I remember this. I used to live on the stuff from their salad bars. The thought of it makes me feel sick now.
I used to to go the one on Bleeker Nr Carmine. Wonder if it's still there.
R144, your mother's friend's daughter just didn't want to spend her party money on food when she could con her mother into sending her food. In the 1970s, she could have bought all of those products in any supermarket in Texas. I often ate spaghetti and lasagna at Pizza Huts in Texas in the 1970s. If she only saw "cooked spaghetti" at a cafeteria, it would be because that was the only place she went.
I would ask then to import mallomars in winter, just in case there is a blizzard.
Nutter Butters are good cookies, OP. Give them a try.
[quote] Texas. I often ate spaghetti and lasagna at Pizza Huts in Texas in the 1970s
No you didn't.
You ate what you THOUGHT was spaghetti and lasagna at Pizza Hut,
No Sicilian would eat that rancid spooge.
[quote]I would ask then to import mallomars in winter, just in case there is a blizzard.
Strange you should say that...we're expecting a snow storm tomorrow.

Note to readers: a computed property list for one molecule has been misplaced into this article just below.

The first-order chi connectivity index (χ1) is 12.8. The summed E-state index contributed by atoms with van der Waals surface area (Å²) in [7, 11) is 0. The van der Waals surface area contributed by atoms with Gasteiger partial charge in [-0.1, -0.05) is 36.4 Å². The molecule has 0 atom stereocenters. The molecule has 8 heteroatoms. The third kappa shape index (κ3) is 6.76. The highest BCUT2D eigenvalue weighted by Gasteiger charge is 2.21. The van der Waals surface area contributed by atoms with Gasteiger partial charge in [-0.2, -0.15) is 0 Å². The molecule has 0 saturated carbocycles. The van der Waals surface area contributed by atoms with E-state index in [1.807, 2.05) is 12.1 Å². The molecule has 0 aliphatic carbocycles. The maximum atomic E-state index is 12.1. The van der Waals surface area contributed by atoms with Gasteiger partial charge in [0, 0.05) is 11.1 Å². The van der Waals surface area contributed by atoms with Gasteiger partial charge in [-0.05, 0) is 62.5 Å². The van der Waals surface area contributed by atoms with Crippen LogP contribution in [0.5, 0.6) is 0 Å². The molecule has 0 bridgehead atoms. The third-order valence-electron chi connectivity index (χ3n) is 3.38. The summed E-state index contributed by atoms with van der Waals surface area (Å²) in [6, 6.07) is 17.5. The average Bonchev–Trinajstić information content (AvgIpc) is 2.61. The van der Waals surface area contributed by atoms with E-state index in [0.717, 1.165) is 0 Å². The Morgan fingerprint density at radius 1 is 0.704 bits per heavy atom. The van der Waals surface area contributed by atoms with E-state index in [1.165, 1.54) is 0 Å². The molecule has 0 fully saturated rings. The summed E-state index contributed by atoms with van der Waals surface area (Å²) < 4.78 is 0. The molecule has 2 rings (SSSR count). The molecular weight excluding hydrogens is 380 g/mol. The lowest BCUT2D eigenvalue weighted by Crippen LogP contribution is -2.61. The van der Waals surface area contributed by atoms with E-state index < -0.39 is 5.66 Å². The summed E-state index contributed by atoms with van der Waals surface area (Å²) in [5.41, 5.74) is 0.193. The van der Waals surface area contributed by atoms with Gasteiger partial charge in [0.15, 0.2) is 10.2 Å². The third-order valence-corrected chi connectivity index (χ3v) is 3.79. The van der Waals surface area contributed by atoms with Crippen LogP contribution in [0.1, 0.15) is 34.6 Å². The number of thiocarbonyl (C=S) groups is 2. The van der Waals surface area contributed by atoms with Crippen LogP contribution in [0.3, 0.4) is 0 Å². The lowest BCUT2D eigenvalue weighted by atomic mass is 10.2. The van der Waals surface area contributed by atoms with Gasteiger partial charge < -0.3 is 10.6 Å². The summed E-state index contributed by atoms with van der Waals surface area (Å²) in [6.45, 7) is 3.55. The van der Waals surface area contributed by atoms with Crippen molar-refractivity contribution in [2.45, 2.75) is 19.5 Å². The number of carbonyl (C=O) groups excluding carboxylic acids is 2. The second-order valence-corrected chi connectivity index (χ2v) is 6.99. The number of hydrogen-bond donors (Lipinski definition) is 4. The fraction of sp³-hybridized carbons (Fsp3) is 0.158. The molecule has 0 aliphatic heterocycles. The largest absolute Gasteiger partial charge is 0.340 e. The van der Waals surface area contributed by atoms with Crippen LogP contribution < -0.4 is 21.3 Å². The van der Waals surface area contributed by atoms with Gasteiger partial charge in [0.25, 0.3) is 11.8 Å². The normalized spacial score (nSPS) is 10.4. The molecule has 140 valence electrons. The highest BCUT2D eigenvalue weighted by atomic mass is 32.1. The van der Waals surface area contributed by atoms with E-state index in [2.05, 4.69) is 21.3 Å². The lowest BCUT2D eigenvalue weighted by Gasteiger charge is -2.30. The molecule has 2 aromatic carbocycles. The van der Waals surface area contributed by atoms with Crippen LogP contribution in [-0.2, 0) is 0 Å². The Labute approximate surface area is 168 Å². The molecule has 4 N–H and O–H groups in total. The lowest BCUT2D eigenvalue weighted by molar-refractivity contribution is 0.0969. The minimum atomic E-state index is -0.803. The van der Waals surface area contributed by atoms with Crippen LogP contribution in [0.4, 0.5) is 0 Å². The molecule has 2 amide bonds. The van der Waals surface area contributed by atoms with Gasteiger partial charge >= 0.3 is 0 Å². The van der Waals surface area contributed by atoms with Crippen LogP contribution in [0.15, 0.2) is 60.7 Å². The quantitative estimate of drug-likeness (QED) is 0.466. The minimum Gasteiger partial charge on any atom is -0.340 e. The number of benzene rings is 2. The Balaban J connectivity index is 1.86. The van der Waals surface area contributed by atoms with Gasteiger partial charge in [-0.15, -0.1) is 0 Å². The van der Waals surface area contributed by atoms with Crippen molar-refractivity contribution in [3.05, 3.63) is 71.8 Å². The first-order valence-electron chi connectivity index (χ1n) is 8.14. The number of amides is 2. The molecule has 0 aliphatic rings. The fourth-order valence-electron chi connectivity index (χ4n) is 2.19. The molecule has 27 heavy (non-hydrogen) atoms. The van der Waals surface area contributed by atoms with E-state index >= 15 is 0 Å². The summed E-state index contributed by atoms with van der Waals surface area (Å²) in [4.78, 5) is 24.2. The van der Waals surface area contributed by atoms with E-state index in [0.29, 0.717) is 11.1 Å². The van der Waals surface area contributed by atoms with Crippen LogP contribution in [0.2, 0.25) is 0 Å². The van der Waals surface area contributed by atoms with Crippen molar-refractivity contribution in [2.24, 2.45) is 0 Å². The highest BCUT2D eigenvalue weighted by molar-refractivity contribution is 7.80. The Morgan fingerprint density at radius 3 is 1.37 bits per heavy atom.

[quote]Nutter Butters are good cookies, OP. Give them a try.
Yes, I will, R161 and I'll report back.
Agreed R162 - calling Pizza hut spaghetti Italian food is like going to Olive Garden.
There just weren't the variety of restaurants in the South in the 70's. Cafeterias, yes - but ethnic food? Nope.
[quote] All root beers bow down to Hires, which I can no longer find in California and am very sad.
Probably because it's now owned by the same group that makes A&W (Dr Pepper/Snapple group) and they're slowly trying to kill it off.
[bold] Killing A Product – The Demise of Hires Root Beer [/bold]
[quote]if I were stuck in the wilds of London I might consider instant grits.... They are to regular grits as instant oatmeal is to real oatmeal, but they'll do in an absolute grits-jonesing pinch.
Permission granted, r156.
But just don't let me see it happening. That's all.